When your child takes a summer internship in Siberia, you think, hmm, THAT’s a long way for a teenager to go to escape parental interference. Maybe you made the normal adolescent struggle for independence a little difficult?
Parents can follow their kids now through multiple technologies and social media platforms, and I do. With trust, and love!–but it doesn’t give a twenty-year-old a ton of room. I went to college only an hour from home, but without cellphones or email or Facebook or any other mode of mutual visibility, just a payphone at the end of the hall that, occasionally, someone would pick up after twenty rings. That could be hard, but also a huge relief.
I’m not saying M. went to Siberia BECAUSE the word is synonymous for “as far away as possible.” She’s long been fascinated by all things Russian, studying the history, literature, and politics. But my eldest has finally, ingeniously escaped my range!
So I’ve been sending my thoughts so far east it’s west again, in between revising mss, organizing submissions and queries, recovering from an annoying back injury (totally unrelated, I’m sure, to stress over packing my child off to the Altai Mountains for six weeks), and building up new research for an August conference in Amsterdam, which has involved the usual leaps and dead ends, excitement and wailing. You know–the coniferous forest of hard thinking, prowled by tigers of self-doubt. The tundra of isolated work, wondering when you’ll find a settlement. Supply your own ridiculous poet-parent Siberian metaphor here.
I’m also watching my phone for updates from the countryside south of Novosibirsk, but trying not to appear desperate for them. I’m happy to report that a twenty-first-century voyager can text even from Siberia, and that, from what I can judge, my daughter is having a fabulous adventure. She’s teaching English to kids and working hard to learn as much Russian as possible (from a teacher with a Kazakh accent). The locals are friendly and her fellow interns are a cheerful group of Brits from Bristol Uni (though most of them leave soon, with a couple of new interns coming from other countries). The lowlands have been balmy and beautiful, and they’re heading towards a new camp, higher in the mountains (have you seen The Eagle Huntress?). The stresses are sleep deprivation–it’s light all the time–and food, but neither is dire. M. has become a connoisseur of kasha, preferring the barley-millet version served at lunchtime, with its tantalizing flavor of “burnt electrical cord,” over the less describable breakfast variety. What she can’t get behind, not surprisingly, is the meat–“myaso,” I think, in my alphabet. (“What kind of meat?” Blank looks: “Just myaso.” Ah, mysteries.) I wish I’d insisted on packing another bag of almonds.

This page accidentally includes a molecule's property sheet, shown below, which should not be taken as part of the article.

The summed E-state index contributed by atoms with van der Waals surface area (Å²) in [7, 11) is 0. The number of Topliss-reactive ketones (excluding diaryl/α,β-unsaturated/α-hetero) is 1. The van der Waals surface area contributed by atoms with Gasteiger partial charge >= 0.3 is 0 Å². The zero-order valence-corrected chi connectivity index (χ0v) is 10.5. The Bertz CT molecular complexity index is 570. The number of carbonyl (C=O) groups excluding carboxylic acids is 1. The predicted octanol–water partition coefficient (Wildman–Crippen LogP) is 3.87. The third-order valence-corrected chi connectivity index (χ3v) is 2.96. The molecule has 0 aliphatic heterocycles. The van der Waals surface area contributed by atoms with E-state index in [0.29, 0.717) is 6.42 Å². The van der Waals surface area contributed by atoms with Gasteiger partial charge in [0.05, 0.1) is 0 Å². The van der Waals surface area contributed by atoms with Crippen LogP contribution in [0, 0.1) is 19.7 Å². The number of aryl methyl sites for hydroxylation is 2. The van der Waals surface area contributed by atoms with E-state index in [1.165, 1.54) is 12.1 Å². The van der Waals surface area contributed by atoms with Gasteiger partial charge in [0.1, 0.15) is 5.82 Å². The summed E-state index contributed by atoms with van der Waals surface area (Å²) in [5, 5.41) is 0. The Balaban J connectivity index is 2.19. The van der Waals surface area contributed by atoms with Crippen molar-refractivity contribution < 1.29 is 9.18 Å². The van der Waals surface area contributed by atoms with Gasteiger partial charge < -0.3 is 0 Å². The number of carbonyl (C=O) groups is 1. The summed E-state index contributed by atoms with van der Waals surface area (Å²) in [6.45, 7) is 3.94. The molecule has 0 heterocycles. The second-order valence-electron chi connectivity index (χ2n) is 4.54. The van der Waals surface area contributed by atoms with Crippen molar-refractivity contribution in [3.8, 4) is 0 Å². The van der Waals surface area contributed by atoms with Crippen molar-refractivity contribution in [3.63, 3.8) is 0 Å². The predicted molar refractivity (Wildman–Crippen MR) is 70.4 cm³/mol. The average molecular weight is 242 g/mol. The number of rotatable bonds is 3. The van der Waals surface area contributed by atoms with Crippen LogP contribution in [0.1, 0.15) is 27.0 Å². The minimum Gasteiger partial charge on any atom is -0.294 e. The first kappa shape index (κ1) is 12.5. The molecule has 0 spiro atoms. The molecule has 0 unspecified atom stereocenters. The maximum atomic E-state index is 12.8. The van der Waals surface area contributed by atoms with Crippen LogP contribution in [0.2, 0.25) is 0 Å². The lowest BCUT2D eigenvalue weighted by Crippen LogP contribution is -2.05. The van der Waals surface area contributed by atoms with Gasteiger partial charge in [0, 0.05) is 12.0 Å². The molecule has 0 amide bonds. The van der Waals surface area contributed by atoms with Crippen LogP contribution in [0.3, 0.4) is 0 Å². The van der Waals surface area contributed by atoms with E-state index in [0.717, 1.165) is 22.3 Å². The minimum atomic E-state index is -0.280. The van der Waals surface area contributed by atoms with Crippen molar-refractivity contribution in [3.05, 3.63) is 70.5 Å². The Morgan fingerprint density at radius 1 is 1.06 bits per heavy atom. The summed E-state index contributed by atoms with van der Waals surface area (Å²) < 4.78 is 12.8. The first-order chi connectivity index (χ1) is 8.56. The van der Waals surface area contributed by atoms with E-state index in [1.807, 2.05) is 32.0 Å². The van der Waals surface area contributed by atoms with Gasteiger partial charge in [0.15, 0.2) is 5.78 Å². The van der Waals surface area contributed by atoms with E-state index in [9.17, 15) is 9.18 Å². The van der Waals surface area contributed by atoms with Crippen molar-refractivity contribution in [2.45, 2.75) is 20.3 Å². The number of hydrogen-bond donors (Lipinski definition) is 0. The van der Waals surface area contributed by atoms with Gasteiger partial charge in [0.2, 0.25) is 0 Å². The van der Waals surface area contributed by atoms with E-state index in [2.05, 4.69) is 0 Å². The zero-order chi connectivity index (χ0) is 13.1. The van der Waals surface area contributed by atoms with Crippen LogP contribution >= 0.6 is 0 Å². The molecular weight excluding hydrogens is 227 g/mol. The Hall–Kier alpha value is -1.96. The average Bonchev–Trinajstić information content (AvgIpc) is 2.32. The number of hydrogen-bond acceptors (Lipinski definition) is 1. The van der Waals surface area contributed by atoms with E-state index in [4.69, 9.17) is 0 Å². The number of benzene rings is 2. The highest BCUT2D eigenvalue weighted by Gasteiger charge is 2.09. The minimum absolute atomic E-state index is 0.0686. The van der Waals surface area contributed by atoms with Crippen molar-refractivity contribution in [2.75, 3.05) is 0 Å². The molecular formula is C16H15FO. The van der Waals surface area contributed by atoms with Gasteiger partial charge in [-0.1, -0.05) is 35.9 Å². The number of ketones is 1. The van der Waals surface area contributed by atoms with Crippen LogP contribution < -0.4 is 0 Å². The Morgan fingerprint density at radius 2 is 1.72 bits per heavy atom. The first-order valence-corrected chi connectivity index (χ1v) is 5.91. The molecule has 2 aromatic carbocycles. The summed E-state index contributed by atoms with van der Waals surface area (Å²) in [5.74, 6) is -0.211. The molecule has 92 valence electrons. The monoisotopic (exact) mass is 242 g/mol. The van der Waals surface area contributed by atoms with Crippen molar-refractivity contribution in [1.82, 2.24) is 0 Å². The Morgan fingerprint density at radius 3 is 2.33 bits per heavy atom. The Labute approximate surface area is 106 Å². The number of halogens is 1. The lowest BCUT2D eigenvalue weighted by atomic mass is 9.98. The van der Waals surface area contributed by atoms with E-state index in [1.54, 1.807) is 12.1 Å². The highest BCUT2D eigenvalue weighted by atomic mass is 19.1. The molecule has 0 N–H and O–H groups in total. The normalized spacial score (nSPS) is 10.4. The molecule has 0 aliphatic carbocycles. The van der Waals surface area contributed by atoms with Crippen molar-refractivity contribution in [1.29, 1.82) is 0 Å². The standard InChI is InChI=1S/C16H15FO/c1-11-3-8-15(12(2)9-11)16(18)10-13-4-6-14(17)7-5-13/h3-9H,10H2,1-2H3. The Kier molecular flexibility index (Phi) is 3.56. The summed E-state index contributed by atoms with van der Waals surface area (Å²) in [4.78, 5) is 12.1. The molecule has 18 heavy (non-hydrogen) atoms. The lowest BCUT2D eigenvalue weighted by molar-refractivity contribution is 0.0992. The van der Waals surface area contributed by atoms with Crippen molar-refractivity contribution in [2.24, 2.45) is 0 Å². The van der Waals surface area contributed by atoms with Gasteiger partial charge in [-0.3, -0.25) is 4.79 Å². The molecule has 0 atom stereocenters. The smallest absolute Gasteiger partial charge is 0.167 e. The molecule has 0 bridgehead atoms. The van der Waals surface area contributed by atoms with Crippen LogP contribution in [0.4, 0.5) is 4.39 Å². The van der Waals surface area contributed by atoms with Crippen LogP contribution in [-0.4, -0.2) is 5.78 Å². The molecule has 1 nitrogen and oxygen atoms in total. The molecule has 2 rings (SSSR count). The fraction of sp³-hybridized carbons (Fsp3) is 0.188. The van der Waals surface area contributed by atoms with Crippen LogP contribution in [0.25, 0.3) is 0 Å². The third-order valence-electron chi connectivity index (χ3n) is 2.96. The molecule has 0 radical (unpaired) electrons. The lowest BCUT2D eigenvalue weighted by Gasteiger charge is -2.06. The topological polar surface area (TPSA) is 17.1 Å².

From the present wilderness, here are a couple of new reviews, a micro of Niall Cambell’s First Nights up at the Kenyon Review, and a longer one of Athena Kildegaard’s Ventriloquy at Valparaiso Poetry Review. Both collections are very much worth your time.
For now, back to the quiet life. Well, quiet on the outside. Here’s a glimpse of the current menage, with Chris helping me rearrange a poetry ms, the still-at-home child eating American food in a Doctor Who shirt, and Poe making sure no recyclable grocery bags wing off to Russia, or the next room.
"This work is unlike any other, in its range of rich, conjuring imagery and its dexterity, its smart voice. Carroll-Hackett doesn’t spare us—but doesn’t save us—she draws a blueprint of power and class with her unflinching pivot: matter-of-fact and tender." —Jan Beatty
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